There is another round of pushing. The first card offered to the first active player to dealer's left is always a fresh card dealt face up from the deck. Other players are first offered the pushed card if the previous player pushed. When everyone has two face-up cards there is a second round of betting begun by the player with the highest hand showing.
There are two more rounds of pushing, each followed by a betting round. At the end, active players have five cards, four of which are face up. In the showdown the highest hand wins.
Roll your own. In this variant, all cards are dealt face down and pushing is free. The dealer deals a card face down to the first player to the left, and this player either accepts it or pushes it and must take the next card. If a card is pushed it is offered to the next player; otherwise the next player is offered the top card of the deck. Each player in turn either accepts the first card offered or pushes it and must take the next card from the deck. If the dealer pushes the pushed card is discarded face down. Now everyone has one hole card and there is a betting round.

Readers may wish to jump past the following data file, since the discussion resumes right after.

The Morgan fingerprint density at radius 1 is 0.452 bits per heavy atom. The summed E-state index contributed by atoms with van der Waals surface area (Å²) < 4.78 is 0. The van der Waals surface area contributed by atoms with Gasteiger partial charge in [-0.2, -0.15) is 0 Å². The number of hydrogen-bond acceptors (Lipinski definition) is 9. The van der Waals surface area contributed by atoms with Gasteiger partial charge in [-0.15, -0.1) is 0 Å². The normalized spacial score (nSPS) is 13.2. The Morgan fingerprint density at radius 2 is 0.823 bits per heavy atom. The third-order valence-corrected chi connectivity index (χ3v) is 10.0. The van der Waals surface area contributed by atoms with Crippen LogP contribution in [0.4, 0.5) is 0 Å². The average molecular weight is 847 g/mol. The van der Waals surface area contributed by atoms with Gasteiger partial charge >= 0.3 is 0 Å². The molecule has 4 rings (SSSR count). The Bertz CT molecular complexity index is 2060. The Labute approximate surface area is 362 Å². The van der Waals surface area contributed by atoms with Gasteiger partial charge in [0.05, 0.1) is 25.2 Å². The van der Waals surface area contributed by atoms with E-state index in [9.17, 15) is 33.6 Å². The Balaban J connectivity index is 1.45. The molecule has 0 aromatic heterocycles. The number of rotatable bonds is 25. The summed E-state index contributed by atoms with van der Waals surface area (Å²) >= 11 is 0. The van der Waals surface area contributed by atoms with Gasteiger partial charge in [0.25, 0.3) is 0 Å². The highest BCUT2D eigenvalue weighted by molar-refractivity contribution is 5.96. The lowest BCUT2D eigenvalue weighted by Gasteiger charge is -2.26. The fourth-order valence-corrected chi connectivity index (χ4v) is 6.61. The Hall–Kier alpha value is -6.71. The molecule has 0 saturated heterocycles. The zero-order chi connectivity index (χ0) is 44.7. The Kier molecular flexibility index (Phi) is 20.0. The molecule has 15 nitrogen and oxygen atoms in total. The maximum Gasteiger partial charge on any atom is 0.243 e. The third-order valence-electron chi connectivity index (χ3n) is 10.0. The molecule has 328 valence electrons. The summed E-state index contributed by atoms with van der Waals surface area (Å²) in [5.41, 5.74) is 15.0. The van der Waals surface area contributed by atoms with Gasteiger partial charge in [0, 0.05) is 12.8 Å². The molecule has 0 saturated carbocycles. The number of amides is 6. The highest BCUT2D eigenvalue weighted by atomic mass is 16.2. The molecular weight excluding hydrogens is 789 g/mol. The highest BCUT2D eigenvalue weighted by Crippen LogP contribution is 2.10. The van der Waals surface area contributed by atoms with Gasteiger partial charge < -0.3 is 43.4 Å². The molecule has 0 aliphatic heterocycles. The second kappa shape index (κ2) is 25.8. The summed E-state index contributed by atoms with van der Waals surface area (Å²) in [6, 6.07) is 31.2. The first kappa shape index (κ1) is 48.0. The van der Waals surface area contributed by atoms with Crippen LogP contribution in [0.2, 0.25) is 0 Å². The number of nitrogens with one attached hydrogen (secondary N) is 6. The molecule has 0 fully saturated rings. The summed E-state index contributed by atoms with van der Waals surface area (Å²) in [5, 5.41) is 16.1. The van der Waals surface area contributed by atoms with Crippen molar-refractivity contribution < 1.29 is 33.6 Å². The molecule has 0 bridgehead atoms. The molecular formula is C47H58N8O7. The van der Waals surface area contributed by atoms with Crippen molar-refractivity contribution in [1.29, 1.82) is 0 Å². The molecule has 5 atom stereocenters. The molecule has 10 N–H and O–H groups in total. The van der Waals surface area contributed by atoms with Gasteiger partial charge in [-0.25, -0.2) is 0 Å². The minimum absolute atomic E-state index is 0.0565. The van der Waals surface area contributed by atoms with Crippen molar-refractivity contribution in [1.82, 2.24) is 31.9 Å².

In the next four rounds, cards dealt and pushed face down as in the first round, but each time a player acquires a new card, one of the player's two face down cards must turned face up. This each player always has one card in the hole and at the showdown has four face up cards. This variant can be played all-high, all-low or high/low with declaration.